Updated: Feb 16
It's almost a full year since we locked down due to Covid. Who would have thought that a year later we would still be talking about it and waiting for life to return to some kind of normal? Yet, here we are. How are you dealing with the disruption and the changes that edged into your life?
Developing your coaching skills and figuring out how to grow your business is not easy in the best of times, let alone during a pandemic. You may have struggled through some illness yourself or in caring for a family member. The struggle is real and that makes resilience a necessary skill for all of us.
Resilience is that ability to bounce back when adversities and challenges of life have knocked us off our feet. It's a hot topic right now in our cultural lexicon, but it has always been an important skill for us as humans. As important as it is however, you can't really know how resilient you are until after the fact. You can only practice skills that support resilience and prepare you for times like these.
You may be someone who comes by it naturally which means you may be more genetically predisposed to resilience than others. Some of us are. That doesn't, though, mean that the rest of us are out of luck. In fact, most of what determines resilience can be taught and chosen no matter how we are wired. This is important because resilience is predictive of success. A quote that caught my attention earlier this year still captivates me.
More than education, more than experience, more than training, a person's level of resilience will determine who succeeds and who fails. That's true in the cancer ward, it's true in the Olympics, and it's true in the boardroom. - HBR, May 2020 issue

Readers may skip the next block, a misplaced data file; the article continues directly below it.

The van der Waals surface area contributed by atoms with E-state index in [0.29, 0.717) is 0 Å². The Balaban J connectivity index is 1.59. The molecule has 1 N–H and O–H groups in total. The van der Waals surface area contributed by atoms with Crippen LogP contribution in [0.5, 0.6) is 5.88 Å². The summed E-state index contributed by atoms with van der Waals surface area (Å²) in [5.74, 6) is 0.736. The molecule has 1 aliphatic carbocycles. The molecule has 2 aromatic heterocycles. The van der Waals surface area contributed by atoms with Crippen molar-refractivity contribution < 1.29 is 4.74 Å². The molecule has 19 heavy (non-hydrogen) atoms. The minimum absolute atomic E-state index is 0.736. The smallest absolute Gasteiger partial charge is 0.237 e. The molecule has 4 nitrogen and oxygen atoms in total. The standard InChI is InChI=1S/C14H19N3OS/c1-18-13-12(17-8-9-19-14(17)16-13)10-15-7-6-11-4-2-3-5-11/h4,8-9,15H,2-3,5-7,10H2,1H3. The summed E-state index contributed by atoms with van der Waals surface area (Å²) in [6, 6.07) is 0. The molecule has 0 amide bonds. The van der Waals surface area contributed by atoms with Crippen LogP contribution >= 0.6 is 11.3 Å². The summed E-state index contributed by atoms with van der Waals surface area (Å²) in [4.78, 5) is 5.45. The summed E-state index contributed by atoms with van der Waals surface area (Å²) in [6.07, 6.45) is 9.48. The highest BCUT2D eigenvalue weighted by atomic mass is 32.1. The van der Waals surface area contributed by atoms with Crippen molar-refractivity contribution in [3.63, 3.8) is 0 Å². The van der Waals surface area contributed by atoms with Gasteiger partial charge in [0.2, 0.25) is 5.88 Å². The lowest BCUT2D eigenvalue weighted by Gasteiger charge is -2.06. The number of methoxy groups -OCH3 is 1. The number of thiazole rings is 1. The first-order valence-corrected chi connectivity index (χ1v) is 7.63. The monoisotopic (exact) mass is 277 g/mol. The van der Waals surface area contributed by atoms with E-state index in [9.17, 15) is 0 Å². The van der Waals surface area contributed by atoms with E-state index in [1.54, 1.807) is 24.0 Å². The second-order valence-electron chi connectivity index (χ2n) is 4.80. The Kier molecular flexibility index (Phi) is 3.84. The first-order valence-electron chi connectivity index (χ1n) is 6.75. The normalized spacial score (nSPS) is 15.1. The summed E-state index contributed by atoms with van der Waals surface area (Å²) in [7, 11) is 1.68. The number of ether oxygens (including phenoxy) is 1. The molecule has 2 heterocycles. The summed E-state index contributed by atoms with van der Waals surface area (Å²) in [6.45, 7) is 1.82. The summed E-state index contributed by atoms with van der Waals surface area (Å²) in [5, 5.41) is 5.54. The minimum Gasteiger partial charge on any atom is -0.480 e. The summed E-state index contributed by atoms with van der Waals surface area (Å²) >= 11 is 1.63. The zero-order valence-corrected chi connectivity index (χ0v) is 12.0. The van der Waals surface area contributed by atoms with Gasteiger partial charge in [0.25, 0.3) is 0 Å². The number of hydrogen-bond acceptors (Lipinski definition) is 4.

So what does it take to develop it? Here are some thoughts. These practices will equip you to develop resilience and hopefully support you as a coach. 1. Be Clear About Reality People tend to think that someone is resilient because they have an optimistic outlook. Optimism is certainly a valuable asset, but true resilience comes from seeing reality and facing it head on. When you acknowledge the truth about your situation, you can do something about it. So, a powerful question to ask is, "What's true?" or "What is my reality?" 2. Take Care of Yourself Our practice of good self-care is important whether we are in a crisis or not. It's part of good stewardship of our body, mind and soul, and will help us access the resources we need when we are challenged. Getting enough sleep, eating well, and regular exercise are essential for us to live well. "Where do you need to adjust to care for yourself more effectively?" 3. Find Meaning in Community Faith in God and reaching out to our close community is part of taking care of ourselves, but worth mentioning as a distinct practice. There are times and circumstances where we have no words to explain our pain and can feel particularly alone. Loneliness in that sense debilitates us and our ability to be resilient. "Who can I lean on?" "What do I need?" With clear eyes on what's truly happening, good self-care, and strong faith and community we can be more resilient. We need this and so do our clients.